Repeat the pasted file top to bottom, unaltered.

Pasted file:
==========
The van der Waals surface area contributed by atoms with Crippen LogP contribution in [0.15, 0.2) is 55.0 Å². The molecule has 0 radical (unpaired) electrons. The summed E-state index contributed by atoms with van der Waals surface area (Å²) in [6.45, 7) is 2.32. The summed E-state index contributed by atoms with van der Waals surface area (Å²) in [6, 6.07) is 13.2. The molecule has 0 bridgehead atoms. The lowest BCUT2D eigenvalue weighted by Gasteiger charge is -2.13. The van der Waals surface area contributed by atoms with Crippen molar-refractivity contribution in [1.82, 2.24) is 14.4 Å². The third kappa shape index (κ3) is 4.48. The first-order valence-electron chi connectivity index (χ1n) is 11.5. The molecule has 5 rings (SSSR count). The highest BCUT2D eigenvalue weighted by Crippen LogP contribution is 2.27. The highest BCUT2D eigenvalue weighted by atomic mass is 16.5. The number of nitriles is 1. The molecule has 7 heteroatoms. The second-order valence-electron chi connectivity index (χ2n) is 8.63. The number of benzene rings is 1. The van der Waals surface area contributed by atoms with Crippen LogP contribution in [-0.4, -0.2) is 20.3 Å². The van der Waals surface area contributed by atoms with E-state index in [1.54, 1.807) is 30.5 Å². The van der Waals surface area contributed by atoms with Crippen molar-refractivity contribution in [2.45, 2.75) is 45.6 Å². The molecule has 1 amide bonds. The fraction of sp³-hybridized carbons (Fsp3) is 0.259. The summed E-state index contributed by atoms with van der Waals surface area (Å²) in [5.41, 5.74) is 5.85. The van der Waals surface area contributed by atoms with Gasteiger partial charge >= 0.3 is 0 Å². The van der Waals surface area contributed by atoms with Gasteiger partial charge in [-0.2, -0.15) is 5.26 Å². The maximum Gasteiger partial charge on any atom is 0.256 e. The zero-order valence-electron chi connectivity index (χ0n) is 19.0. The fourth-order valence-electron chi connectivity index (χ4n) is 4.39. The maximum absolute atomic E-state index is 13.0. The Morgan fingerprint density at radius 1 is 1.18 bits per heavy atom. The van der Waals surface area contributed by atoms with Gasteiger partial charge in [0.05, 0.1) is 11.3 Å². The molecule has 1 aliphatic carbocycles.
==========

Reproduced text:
The van der Waals surface area contributed by atoms with Crippen LogP contribution in [0.15, 0.2) is 55.0 Å². The molecule has 0 radical (unpaired) electrons. The summed E-state index contributed by atoms with van der Waals surface area (Å²) in [6.45, 7) is 2.32. The summed E-state index contributed by atoms with van der Waals surface area (Å²) in [6, 6.07) is 13.2. The molecule has 0 bridgehead atoms. The lowest BCUT2D eigenvalue weighted by Gasteiger charge is -2.13. The van der Waals surface area contributed by atoms with Crippen molar-refractivity contribution in [1.82, 2.24) is 14.4 Å². The third kappa shape index (κ3) is 4.48. The first-order valence-electron chi connectivity index (χ1n) is 11.5. The molecule has 5 rings (SSSR count). The highest BCUT2D eigenvalue weighted by Crippen LogP contribution is 2.27. The highest BCUT2D eigenvalue weighted by atomic mass is 16.5. The number of nitriles is 1. The molecule has 7 heteroatoms. The second-order valence-electron chi connectivity index (χ2n) is 8.63. The number of benzene rings is 1. The van der Waals surface area contributed by atoms with Crippen LogP contribution in [-0.4, -0.2) is 20.3 Å². The van der Waals surface area contributed by atoms with E-state index in [1.54, 1.807) is 30.5 Å². The van der Waals surface area contributed by atoms with Crippen molar-refractivity contribution in [2.45, 2.75) is 45.6 Å². The molecule has 1 amide bonds. The fraction of sp³-hybridized carbons (Fsp3) is 0.259. The summed E-state index contributed by atoms with van der Waals surface area (Å²) in [5.41, 5.74) is 5.85. The van der Waals surface area contributed by atoms with Gasteiger partial charge >= 0.3 is 0 Å². The van der Waals surface area contributed by atoms with Gasteiger partial charge in [-0.2, -0.15) is 5.26 Å². The maximum Gasteiger partial charge on any atom is 0.256 e. The zero-order valence-electron chi connectivity index (χ0n) is 19.0. The fourth-order valence-electron chi connectivity index (χ4n) is 4.39. The maximum absolute atomic E-state index is 13.0. The Morgan fingerprint density at radius 1 is 1.18 bits per heavy atom. The van der Waals surface area contributed by atoms with Gasteiger partial charge in [0.05, 0.1) is 11.3 Å². The molecule has 1 aliphatic carbocycles.